During my two weeks up North, I had the opportunity to visit three of the nine communities (Chisasibi, Mistissini and Oujé-Bougoumou) in Eeyou Istchee territory. The level of difference is subtle but significant. Chisasibi is pronounced differently in the Southern communities than it is up North. Dialects vary as do techniques for cooking and hunting. From my understanding, this seems to be influenced in part by the differences between coastal and in-land lifestyles; it would only be by spending more time in the communities that one could truly begin to appreciate and understand the complexities of this. The takeaway is that police officers, especially if they are outsiders, need to be trained to be cognizant of cultural difference or understand what scholars refer to as, cultural relativism.

Culture must be understood within its own localized setting or context. On its own terms. For instance, healthcare providers are increasingly obligated to undergo training which sensitizes them to these issues. Patients are gradually feeling the effects of this tailored approach. This gradually repairs the damage done to visible minority populations. These measures should extend to neutral agents of the justice system. The roots of prejudicial attitudes require exposure and redress.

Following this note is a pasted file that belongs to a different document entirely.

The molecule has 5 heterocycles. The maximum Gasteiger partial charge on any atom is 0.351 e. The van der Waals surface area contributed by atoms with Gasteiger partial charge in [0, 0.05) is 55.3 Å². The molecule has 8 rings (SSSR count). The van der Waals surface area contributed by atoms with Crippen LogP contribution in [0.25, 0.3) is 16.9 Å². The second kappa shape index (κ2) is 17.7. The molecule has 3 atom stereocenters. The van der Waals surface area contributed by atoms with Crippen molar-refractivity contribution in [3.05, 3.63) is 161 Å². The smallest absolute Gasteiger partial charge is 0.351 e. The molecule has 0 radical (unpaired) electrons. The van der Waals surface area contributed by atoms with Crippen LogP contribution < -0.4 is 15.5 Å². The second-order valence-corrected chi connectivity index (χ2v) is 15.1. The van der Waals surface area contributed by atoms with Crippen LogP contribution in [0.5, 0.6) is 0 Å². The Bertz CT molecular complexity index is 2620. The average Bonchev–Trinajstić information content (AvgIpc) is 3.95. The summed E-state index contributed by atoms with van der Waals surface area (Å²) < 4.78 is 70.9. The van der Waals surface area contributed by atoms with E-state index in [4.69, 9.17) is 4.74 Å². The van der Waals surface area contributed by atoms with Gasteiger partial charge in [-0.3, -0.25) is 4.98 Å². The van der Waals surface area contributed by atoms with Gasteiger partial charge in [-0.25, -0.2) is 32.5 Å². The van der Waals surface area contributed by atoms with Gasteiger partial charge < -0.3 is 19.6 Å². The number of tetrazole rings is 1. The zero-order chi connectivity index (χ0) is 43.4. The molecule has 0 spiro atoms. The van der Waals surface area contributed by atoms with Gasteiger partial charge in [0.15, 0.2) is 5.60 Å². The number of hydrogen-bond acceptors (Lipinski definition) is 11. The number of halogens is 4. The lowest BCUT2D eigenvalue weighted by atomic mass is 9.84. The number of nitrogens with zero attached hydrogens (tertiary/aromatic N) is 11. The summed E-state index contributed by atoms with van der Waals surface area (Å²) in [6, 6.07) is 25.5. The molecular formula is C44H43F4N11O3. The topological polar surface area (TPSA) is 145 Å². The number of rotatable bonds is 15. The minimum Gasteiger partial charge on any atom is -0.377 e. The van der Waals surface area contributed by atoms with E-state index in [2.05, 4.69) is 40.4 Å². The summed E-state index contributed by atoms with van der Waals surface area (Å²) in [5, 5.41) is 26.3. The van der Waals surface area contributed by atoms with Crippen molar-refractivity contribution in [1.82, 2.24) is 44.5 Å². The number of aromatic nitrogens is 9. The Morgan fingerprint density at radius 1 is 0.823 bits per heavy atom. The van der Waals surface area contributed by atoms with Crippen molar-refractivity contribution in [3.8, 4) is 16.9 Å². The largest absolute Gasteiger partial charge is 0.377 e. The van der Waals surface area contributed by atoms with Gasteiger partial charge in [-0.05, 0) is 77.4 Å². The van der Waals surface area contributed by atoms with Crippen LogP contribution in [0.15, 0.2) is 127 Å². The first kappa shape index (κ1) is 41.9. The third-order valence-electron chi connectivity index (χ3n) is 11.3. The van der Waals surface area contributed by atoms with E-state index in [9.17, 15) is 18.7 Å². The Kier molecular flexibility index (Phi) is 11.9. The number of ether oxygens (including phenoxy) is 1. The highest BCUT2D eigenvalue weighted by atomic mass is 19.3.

The Strays of Mistissini

From Val D’Or, I left for Mistissini, passing through Chibougamau. I spent the remainder of my time North at the Lakeview Hotel, overlooking Lake Mistissini. I try not to romanticize the land, but Lake Mistissini is a treasure.

The Treasure, Lake Mistissini

It is the largest source (lake) of fresh water in Québec and is filled with Northern Pike and Walleye. It is a festive place. While I was at the hotel, the Cree celebrated Mistissini and engaged in portages and canoe rallies and other physical feats. Fishing competitions were going on. One young woman apparently won $20 000 for catching a pike.

The Lakeview Hotel

The Cree were incredibly hospitable. Very generous and kind. I made friends and was invited to have supper with a family twice. The food was delicious. I tried goose for the first time, a meal which holds an important place in Cree culture.

Stained Glass in the Cultural Centre in Oujé

It was good (perhaps comparable to turkey) and came with the caveat, “watch out for the pellets.” These are the quiet, fleeting moments that one remembers and cherishes.